The key to the deal is the bonus payout, which according to the source is between $15 million and $16 million. Multiple websites have reported Monday the bonuses would be paid out as club options - most in 2007, the rest in 2008.
More evidence that the black man is not down with baseball anymore …
There were 69 African-Americans on opening-day rosters in the majors last month, which represented 9.2 percent of all 750 players. That is down sharply from 17 percent three years ago and 27 percent 30 years ago.
According to Northeastern University's Center for the Study of Sport in Society, MLB's percentage is dwarfed by the NBA's 80 percent and the NFL's 67 percent. Of the four major sports, only the NHL, with 1 percent, is lower than baseball.
Finally, we can go on with our lives: Aggie and Seahawk have settled! …
Texas A&M University and the Seattle Seahawks released the following joint statement Monday afternoon regarding the 12th Man trademark settlement:
"Texas A&M University and the Seattle Seahawks announced that they have agreed on the scope of Seattle's future use of the 12th Man trademark.
"The agreement resolves all of the issues presented in the pending lawsuit, which has been dismissed. "
"Neither side admitted any fault or liability. The Seahawks acknowledge Texas A&M's ownership rights in the mark and will continue to use the mark under license in connection with the Seahawks' operations, promotions and fan activities throughout the Pacific Northwest."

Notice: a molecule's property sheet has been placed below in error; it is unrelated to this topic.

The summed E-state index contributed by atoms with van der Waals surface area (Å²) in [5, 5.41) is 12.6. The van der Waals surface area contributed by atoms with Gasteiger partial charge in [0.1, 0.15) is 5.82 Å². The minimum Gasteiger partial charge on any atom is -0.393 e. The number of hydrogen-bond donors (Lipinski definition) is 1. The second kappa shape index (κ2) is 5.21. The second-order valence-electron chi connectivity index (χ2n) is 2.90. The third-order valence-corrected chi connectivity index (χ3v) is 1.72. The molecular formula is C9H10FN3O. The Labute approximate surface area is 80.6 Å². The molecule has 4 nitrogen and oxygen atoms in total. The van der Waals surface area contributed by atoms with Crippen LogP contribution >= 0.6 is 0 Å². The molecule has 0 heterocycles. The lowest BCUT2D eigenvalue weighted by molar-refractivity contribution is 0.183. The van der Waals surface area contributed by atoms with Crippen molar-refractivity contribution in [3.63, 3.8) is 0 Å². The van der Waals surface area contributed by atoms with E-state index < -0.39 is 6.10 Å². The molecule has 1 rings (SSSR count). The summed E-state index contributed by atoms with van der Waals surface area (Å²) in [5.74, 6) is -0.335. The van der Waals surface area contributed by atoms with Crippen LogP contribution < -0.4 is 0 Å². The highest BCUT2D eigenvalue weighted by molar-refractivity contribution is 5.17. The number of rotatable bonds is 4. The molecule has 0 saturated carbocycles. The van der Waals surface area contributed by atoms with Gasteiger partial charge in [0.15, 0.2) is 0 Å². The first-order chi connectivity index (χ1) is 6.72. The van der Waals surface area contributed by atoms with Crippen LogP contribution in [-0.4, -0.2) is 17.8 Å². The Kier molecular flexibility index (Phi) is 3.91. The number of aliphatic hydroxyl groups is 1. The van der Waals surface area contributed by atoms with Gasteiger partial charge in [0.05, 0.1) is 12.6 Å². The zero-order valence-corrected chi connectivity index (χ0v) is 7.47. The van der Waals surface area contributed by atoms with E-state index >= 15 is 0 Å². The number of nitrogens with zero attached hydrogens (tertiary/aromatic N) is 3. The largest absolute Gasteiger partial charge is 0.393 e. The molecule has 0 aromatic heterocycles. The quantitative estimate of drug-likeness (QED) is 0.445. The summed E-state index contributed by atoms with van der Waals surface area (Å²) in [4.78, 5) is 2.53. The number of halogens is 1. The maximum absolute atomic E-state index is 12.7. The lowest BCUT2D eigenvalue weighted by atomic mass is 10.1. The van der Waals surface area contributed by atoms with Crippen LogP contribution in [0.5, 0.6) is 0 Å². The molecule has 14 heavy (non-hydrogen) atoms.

In an e-mail to university faculty, staff and students, A&M Chief Marketing Officer & Vice President for Communications Steven B. Moore stated:
"I'm pleased to inform you that, after months of negotiations, the university has reached an amicable agreement with the Seattle Seahawks resolving the controversy regarding the use of Texas A&M's 12th Man trademark. Under the agreement, the university has granted the NFL team a license to use the 12th Man trademark in a seven-state area in the northwest that encompasses the current primary broadcast area of the Seahawks. As is the case of all licensees, the Seattle Seahawks will pay the university a licensing fee and will state publicly that Texas A&M owns the 12th Man trademark each time it is used."
The Boys Blog tackles the Cowboys base defense; alternatives ….
Peter King’s MMQB on Reggie Bush, and Christopher ….